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Divergence in Markets

May 11, 2020
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If you are looking at a chart of the U.S. stock market indexes, you may think that the Corona Virus challenges are behind us and we are back to a full-steam-ahead sort of economy. The fundamentals of the economy, however, show a completely different story. The Atlanta Fed’s GDP Now is estimating a -34.9 percent Q2 GDP print, which is 3.5x the largest quarterly decline in the post-WWII economy. When you add in the unemployment numbers it looks surreal. Friday’s April U.S. payrolls report showed 20.5 million jobs lost when in an ordinary downturn 200,000 might be considered bad; the drop in March alone was larger than that seen during the worst of the global financial crisis. We face a global future of mass unemployment (now 14.7% in the US and 13% in Canada) and this is being stacked on top of a mountain of debt – government, business and personal. The Labor Department stated the unemployment rate would have been about 20 percent if workers who said they were absent from work for “other reasons” had been classified as unemployed or furloughed. The official 14.7% figure also does not count millions of workers who left the labor force entirely and the 5 million who were forced to scale back to part time.

The Treasury recently sold a supersized Three - Year auction coming at a record high amount of $42Bn vs $40Bn last month. The yield was also record low at .23%. The “bid to cover” ratio was very high as well – meaning many more attempts to buy these notes than there were notes available to buy. Why all this demand for these very low-yielding notes? Because all the buyers know that they can turn around and sell these purchases to the Federal Reserve for an arbitrage profit as the Fed monetizes our debt.

The U.S. Treasury will have to issue on the order of another $3 Trillion this year and that is from programs/legislation/handouts that we can see right now. These numbers are likely to go much higher, and the investing world cannot absorb all this debt. The Fed will have to continue stepping in with “QE” and continue purchasing Treasury debt. This is dangerous in that it props up the prices of these treasuries to a staggering level with ENORMOUS new volume. Without the Fed buying there would be a meltdown in the price of the government bonds which would likely spill over into every investment class imaginable. As Scott Minerd at Guggenheim Investments put it:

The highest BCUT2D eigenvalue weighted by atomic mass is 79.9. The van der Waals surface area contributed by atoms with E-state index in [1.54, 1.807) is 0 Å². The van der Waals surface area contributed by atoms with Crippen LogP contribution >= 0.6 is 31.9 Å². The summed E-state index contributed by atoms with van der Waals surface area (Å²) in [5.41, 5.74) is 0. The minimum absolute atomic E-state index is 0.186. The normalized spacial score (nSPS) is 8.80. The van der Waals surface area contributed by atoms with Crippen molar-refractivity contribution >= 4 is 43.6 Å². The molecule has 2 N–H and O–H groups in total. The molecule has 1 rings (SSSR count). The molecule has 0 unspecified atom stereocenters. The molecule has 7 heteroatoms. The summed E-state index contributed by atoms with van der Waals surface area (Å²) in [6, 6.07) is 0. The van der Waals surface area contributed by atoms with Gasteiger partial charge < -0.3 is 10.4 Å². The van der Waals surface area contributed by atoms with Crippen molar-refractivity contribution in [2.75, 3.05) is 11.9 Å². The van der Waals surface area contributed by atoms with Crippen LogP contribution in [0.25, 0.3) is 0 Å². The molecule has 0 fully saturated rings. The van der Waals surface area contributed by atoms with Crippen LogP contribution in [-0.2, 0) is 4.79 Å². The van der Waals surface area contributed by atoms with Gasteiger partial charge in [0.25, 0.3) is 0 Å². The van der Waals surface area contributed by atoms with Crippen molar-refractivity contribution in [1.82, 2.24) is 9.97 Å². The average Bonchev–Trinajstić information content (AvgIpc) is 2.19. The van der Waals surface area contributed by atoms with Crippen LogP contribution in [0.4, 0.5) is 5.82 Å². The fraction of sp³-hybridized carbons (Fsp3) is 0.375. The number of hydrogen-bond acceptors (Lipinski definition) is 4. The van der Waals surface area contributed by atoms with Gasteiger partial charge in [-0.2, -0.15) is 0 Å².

Every time we get ourselves into a recession, the total debt of the U.S. economy rises relative to gross domestic product (GDP) to new and higher levels. This is not sustainable in the long run, even if we are able to push interest rates into significantly negative positions on a sustained basis.

We are all government-sponsored enterprises now…

The economic numbers will of course begin firming up in the next few months as people start to get back to work. However, if history is any guide, the unemployment numbers are likely to be in the 10% area well into 2021. Other challenges are popping up as the whole world is struggling with the recent shutdown. Our government is issuing new threats to the Chinese and that is being reciprocated – so the situation appears to be deteriorating. Saudi Arabia is in a world of economic trouble with the crazy-low price of oil, and the sustainability of them continuing to price oil in U.S. monetary terms may be in question. Of course, the election looming in November could throw a huge wrench into the works of an economic rebound no matter how you look at it.

The government debt numbers are off the charts, but in the meantime, the stock market is doing well, and the economy is starting to reopen. There is an ocean of investment account cash waiting for a retest of the lows of March to buy in – so that retest probably will not happen. However, we do suggest keeping some investable cash available as there WILL be opportunities going forward without chasing the market higher – and of course, don’t sell your gold.

Regards and good investing,

Greyson Geiler